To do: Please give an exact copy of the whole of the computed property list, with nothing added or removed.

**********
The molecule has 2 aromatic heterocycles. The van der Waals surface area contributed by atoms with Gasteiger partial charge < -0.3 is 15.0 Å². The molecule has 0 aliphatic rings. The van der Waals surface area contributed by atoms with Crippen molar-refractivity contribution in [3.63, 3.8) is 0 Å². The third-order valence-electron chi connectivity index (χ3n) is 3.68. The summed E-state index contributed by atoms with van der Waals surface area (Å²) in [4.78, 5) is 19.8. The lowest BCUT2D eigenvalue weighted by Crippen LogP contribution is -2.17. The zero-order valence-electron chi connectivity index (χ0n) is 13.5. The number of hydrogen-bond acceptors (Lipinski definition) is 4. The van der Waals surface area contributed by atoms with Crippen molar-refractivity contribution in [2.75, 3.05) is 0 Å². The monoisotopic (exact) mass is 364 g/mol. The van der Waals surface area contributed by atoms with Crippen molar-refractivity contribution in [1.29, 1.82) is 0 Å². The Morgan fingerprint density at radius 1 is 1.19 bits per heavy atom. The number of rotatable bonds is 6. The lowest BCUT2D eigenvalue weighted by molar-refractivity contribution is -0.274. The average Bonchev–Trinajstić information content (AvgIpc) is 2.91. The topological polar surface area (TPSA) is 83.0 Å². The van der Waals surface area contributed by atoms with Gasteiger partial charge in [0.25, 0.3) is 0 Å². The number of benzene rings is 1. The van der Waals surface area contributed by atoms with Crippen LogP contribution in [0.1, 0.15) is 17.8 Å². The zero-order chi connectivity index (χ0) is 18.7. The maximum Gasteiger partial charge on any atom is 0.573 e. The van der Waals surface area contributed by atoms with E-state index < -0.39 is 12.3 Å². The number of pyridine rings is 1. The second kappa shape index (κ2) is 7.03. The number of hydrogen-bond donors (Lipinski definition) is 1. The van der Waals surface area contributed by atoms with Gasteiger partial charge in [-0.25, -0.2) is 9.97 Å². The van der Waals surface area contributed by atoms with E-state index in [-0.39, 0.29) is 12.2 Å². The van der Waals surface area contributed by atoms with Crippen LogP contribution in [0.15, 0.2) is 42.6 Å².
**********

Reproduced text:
The molecule has 2 aromatic heterocycles. The van der Waals surface area contributed by atoms with Gasteiger partial charge < -0.3 is 15.0 Å². The molecule has 0 aliphatic rings. The van der Waals surface area contributed by atoms with Crippen molar-refractivity contribution in [3.63, 3.8) is 0 Å². The third-order valence-electron chi connectivity index (χ3n) is 3.68. The summed E-state index contributed by atoms with van der Waals surface area (Å²) in [4.78, 5) is 19.8. The lowest BCUT2D eigenvalue weighted by Crippen LogP contribution is -2.17. The zero-order valence-electron chi connectivity index (χ0n) is 13.5. The number of hydrogen-bond acceptors (Lipinski definition) is 4. The van der Waals surface area contributed by atoms with Crippen molar-refractivity contribution in [2.75, 3.05) is 0 Å². The monoisotopic (exact) mass is 364 g/mol. The van der Waals surface area contributed by atoms with Crippen molar-refractivity contribution in [1.29, 1.82) is 0 Å². The Morgan fingerprint density at radius 1 is 1.19 bits per heavy atom. The number of rotatable bonds is 6. The lowest BCUT2D eigenvalue weighted by molar-refractivity contribution is -0.274. The average Bonchev–Trinajstić information content (AvgIpc) is 2.91. The topological polar surface area (TPSA) is 83.0 Å². The van der Waals surface area contributed by atoms with Gasteiger partial charge in [0.25, 0.3) is 0 Å². The number of benzene rings is 1. The van der Waals surface area contributed by atoms with Crippen LogP contribution in [0.1, 0.15) is 17.8 Å². The zero-order chi connectivity index (χ0) is 18.7. The maximum Gasteiger partial charge on any atom is 0.573 e. The van der Waals surface area contributed by atoms with E-state index < -0.39 is 12.3 Å². The number of pyridine rings is 1. The second kappa shape index (κ2) is 7.03. The number of hydrogen-bond donors (Lipinski definition) is 1. The van der Waals surface area contributed by atoms with Gasteiger partial charge in [-0.25, -0.2) is 9.97 Å². The van der Waals surface area contributed by atoms with E-state index in [-0.39, 0.29) is 12.2 Å². The van der Waals surface area contributed by atoms with Crippen LogP contribution in [0.15, 0.2) is 42.6 Å².